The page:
Online sales for the retailers ranked in Internet Retailer’s Asia 500 more than tripled from 2013 to 2017, providing ample proof of the explosive growth of online shopping in the region.
In 2017, the 500 leading retailers in the region racked up $270.6 billion in web sales, a 27.6% increase from 2016. That was slightly above the 27.2% compound annual growth rate for the Asia 500 from 2013-2017.
As impressive as that growth is, no picture of the Asia e-retail market would be complete without including China’s Alibaba Group Holding Ltd., whose big China shopping portals accounted for about $750 billion in online sales in 2017. Alibaba isn’t the merchant of record for any of those sales—the millions of merchants who sell on the wide-open Taobao bazaar and the more exclusive Tmall marketplace own all the merchandise sold on Alibaba websites—which is why Alibaba is not ranked in the Asia 500. Alibaba’s Taobao and Tmall, however, hold the No. 1 and No. 2 spots on the Internet Retailer Online Marketplaces rankings of the world’s largest ecommerce marketplaces.
Already dominant in China, Alibaba is beginning to make its presence felt in other parts of the region, notably Southeast Asia, where it’s acquired a majority stake in Indonesian marketplace Lazada and a minority position in Lazada competitor Tokopedia.
Even without counting Alibaba, Chinese retailers dominate the Asia 500. They account for 222 of the 500 companies ranked by 2017 online sales, and the $191.6 billion in online sales they generated in 2017 represented 70.8% of Asia 500 sales.
Leading the way was Alibaba’s chief rival, JD.com Inc., the No. 1 retailer in the Asia 500. JD.com grew its 2017 online sales 42.0% to $52.8 billion.
Smartphones play a big role
Japan has the second-largest number of retailers in the Asia 500, 101, and their collective ecommerce revenue increased 14.5% in 2017, a slow growth rate by Asia standards that reflects the relative maturity of the Japanese market. In Japan, 93.3% of the population uses the internet and 74% of online consumers shop on the web, according to Export.gov, a trade-promotion service of the U.S. Department of Commerce.
The 32 Asia 500 retailers based in South Korea grew their web sales a much larger 25.6% in 2017. The high penetration of smartphones in South Korea accounts for a nearly universal internet penetration rate of 99.2% of households, according to Export.gov, which also estimates South Korea consumers purchased $42 billion worth of goods via their mobile phones in 2017 versus only $27 billion using personal computers.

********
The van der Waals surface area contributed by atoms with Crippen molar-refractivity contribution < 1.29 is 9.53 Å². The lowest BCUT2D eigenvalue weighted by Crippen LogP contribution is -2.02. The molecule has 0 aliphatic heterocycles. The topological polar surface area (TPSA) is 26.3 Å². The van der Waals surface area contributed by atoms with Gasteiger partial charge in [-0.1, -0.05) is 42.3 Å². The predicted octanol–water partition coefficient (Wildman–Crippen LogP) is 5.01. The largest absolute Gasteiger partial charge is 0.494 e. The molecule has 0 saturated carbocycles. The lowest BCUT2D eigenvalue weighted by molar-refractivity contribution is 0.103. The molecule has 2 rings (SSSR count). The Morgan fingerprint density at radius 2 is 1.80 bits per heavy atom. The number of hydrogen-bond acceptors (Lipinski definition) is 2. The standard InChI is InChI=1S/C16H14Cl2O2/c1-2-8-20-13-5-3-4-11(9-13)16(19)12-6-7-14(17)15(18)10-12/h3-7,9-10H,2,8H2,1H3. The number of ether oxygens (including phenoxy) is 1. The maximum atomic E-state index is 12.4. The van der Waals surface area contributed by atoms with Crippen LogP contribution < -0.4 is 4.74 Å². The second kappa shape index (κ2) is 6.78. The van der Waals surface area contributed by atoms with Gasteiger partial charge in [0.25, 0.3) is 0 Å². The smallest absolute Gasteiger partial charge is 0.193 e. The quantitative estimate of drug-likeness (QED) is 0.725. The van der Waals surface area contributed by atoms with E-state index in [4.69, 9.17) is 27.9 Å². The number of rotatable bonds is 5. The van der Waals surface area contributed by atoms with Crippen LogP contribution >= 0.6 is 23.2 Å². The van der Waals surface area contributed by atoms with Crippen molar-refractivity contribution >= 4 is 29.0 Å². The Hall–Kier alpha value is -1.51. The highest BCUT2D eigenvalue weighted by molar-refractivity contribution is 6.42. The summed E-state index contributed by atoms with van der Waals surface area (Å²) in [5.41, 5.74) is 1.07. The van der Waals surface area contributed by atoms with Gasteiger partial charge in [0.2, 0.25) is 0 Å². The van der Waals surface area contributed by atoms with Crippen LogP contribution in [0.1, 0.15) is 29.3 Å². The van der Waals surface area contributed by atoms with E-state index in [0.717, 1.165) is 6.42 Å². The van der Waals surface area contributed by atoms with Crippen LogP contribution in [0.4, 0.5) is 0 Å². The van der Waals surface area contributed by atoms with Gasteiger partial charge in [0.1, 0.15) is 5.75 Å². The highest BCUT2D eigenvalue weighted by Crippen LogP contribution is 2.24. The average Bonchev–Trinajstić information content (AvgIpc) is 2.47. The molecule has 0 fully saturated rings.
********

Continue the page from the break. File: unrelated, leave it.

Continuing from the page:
The role of mobile is even more dramatic in Southeast Asia, where the number of consumers connected to the internet grew to more than 350 million in 2018 in Indonesia, Malaysia, the Philippines, Thailand and Vietnam, according to an annual report by Google and Singapore-based investment firm Temasek Holdings. That was 90 million more than used the web in 2015, the report says. And it adds: “With more than 90% of Southeast Asians connecting to the internet primarily through their smartphones, this is one of the most mobile-first internet regions globally.”
In China, too, consumers most often make online purchases via their mobile phones. For example, Alibaba reported that 90% of the $25.4 billion in purchases during its annual Singles Day shopping extravaganza on Nov. 11, 2017, came from mobile devices.
Amazon and Walmart clash
After Chinese firms, it is U.S. companies that account for the largest share of Asia 500 sales, with 39 retailers registering $43.2 billion in online sales in the region in 2017.
U.S. ecommerce giant Amazon.com Inc. is a major player in the Asia-Pacific region, operating retail websites in China, Japan, India and Australia. So, too, is Walmart Inc., which owns about a 12% stake in JD.com and gained a firm foothold in India in May 2018 with its $16 billion acquisition of Flipkart, the online marketplace that is the leading competitor to Amazon in that country.
Both Amazon and Walmart face new challenges in India following new government restrictions on what foreign retailers can sell online in India. They already were banned from selling non-India products, which the U.S. companies got around by operating marketplaces that sell merchandise from Indian retailers. But the new regulations bar foreign companies from selling goods from companies with which they have exclusive deals and in which they are major stakeholders. That will particularly hurt Amazon and Flipkart’s smartphone sales as both had exclusive arrangements with mobile device makers.
Sales by category
Companies classified by Internet Retailer as mass merchants—that is, they sell a wide variety of goods—dominate the Asia 500, accounting for 46.6% of the online sales in 2017 of the 500 ranked retailers. Included in the mass merchant category are JD.com and Amazon, as well as big Chinese retail chains Suning and Gome.
Mass merchants also lead in growth, increasing their online sales in 2017 by 35.0% year over year, followed by housewares and home furnishings retailers at 27.4% and apparel and accessories merchants at 24.5%.
The fastest-growing Asia 500 merchant by 2017 web sales was AprilSkin, a South Korean cosmetics brand, followed by Japan’s Plamoya, which makes toy figurines based on popular anime characters.
Even in highly penetrated ecommerce markets like Japan and South Korea, the region’s largely smartphone-wielding consumers are happy to embrace online brands that offer appealing products.